I almost told her there was plenty of beer on the table, but then I realized that wasn't what she was after. I held out the can. “Sure.”
She took a sip, handed it to me, then pulled it back. “Oops. Sorry. Got lipstick on it.” She started rubbing off the red mark with her fingertip, then smiled. “Unless you want me to leave it there.”
So we started going out. We got into it pretty good, making out, touching, driving each other crazy. One night I started unzipping her jeans. She put her hand on mine. “Brendan,” she said breathily, “I don't do that.”
I looked at her. “Oh, really? That's not what Tyler Martin said.” He was soccer.
She turned red. “That jerk!” Then she shrugged. “Well, okay then. But use a condom. And promise not to tell anybody.”
So we did it all the time after that, in my basement, in her basement, in the backseat of my parents' car. And I have to tell you I felt pretty good about it. Here I was, cruising through my senior year, captain of the basketball team, getting laid by the prettiest girl in school, on track for a basketball scholarship and maybe, someday, dream of dreams, the NBA.
This one night we're fooling around on the couch in her rec room. We're kissing and touching and Cassie starts moaning in the back of her throat in that sexy way she has, and nothing is happening. I mean, I'm as limp as the proverbial wet noodle. I haven't been feeling well lately, I've been tired, dragging my ass into school, and I can hardly get myself off the floor to make my jump shots. I've noticed that I look like hell, pale and thin, so I've stopped looking in mirrors.
is really weird. It's never happened before. I shift position to let Cassie rub herself against me. She starts unbuttoning her shirt, breathing those short warm breaths on my neck that tell me she's ready. But still nothing is happening. And this is totally bizarre because normally I just have to smell her hair to get a boner.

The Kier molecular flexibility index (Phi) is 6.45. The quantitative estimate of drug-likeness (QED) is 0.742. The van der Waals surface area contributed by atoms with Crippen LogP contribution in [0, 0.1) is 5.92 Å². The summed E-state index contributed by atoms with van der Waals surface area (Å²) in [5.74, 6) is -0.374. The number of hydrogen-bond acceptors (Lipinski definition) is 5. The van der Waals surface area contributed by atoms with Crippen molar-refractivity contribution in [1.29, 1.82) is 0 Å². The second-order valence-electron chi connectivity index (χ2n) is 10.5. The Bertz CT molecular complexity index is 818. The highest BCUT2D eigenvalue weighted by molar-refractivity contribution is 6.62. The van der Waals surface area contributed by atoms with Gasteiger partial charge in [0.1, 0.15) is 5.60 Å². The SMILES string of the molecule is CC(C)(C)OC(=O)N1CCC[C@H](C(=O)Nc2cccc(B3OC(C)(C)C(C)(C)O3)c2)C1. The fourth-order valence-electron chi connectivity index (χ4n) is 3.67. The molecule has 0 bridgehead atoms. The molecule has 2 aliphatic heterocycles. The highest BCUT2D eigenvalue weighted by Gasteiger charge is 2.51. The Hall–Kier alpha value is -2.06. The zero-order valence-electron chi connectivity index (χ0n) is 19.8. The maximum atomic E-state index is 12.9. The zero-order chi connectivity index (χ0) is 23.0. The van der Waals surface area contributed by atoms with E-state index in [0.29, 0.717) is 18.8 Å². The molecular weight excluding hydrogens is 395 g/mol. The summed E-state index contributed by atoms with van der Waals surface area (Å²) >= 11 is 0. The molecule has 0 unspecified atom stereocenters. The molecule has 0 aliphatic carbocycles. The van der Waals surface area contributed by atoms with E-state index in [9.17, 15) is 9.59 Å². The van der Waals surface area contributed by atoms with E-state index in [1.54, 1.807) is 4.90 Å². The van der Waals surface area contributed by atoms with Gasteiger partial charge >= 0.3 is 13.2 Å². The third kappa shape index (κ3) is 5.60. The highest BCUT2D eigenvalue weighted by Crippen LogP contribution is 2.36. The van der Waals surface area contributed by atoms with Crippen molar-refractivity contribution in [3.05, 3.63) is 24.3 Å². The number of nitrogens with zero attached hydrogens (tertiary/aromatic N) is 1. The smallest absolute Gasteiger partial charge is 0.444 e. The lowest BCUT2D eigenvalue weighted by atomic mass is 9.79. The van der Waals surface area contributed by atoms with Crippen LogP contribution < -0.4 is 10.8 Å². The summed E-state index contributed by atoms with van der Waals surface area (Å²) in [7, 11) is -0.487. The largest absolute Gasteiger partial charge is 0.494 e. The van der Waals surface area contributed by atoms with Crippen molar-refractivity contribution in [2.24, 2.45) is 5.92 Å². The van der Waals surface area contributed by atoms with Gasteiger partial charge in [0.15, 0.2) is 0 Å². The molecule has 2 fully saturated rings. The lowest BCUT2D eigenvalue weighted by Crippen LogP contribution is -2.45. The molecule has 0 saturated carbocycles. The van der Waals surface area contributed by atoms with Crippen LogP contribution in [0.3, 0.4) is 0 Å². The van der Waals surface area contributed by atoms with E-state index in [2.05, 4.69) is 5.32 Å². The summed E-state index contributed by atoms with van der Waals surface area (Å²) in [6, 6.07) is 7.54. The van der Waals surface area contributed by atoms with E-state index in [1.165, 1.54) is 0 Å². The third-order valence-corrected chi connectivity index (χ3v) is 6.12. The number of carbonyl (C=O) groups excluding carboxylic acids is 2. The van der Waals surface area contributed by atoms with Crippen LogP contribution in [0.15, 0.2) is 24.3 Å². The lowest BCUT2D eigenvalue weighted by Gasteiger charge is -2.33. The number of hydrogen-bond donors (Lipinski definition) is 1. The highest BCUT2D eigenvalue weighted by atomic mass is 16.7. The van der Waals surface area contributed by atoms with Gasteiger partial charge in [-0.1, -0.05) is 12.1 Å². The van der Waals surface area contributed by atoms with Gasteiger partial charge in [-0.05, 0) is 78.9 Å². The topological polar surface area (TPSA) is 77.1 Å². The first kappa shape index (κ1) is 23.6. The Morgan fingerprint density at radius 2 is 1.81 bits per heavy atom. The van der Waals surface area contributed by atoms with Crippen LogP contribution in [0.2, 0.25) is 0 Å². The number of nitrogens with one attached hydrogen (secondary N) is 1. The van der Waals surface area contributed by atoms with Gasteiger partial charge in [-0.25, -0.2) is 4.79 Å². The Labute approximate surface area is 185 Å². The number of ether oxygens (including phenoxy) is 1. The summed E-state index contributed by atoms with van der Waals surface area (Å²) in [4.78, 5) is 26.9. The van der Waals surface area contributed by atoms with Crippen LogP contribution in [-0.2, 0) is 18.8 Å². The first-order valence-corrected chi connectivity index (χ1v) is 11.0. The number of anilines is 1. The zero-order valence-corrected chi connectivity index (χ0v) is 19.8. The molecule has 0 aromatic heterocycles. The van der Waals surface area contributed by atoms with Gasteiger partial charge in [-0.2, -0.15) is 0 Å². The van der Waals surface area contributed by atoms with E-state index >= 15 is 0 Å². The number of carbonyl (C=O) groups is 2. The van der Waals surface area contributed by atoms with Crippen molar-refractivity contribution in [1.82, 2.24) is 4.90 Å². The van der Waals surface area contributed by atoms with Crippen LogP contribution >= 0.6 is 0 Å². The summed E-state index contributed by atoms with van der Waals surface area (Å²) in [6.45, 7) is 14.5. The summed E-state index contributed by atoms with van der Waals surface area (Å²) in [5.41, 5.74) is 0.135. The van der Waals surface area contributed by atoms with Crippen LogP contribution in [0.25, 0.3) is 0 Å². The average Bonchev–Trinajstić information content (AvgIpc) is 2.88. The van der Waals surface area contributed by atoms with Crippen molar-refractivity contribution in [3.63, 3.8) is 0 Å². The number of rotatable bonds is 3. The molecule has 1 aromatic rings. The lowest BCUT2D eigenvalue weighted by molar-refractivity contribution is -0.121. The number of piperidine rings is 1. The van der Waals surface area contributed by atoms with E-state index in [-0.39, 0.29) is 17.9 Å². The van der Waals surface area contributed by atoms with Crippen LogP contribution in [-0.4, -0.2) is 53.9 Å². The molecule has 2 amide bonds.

Finally I know it's not going to happen. Gently, I push Cassie away. “Uhâ¦you know what? I don't feel so hot. We'd better not.”
A look of disappointment flickers over her face. Then she puts on a smile. “That's okay, Bren.” She looks concerned. “I hope you're not coming down with something.”
That was when I knew something was wrong. The next time my mom pestered me about seeing the doctor, I agreed to go.
Now, in the doctor's office, my mom bursts into tears. Dr. Wong starts filling out hospital admission forms. My heart pounds. The word bounces around in my brain like a song you can't get out of your head.
The family descends. Literally. My sister Maureen, heavy with child, as they say in my grandparents' Bible, flies in from Calgary. Grandma and Grandpa, my mom's parents, drive in from their retirement village in Kelowna. They're dressed, as usual, in matching golf outfitsâwhite pants, peach-colored shirts and spotless white shoes. Nana, my dad's mom, takes the ferry over from Victoria.
We all sit in the living room. We're pretty squished, and I offer to sit on the floor, but they won't hear of it.
“Not in your condition, honey,”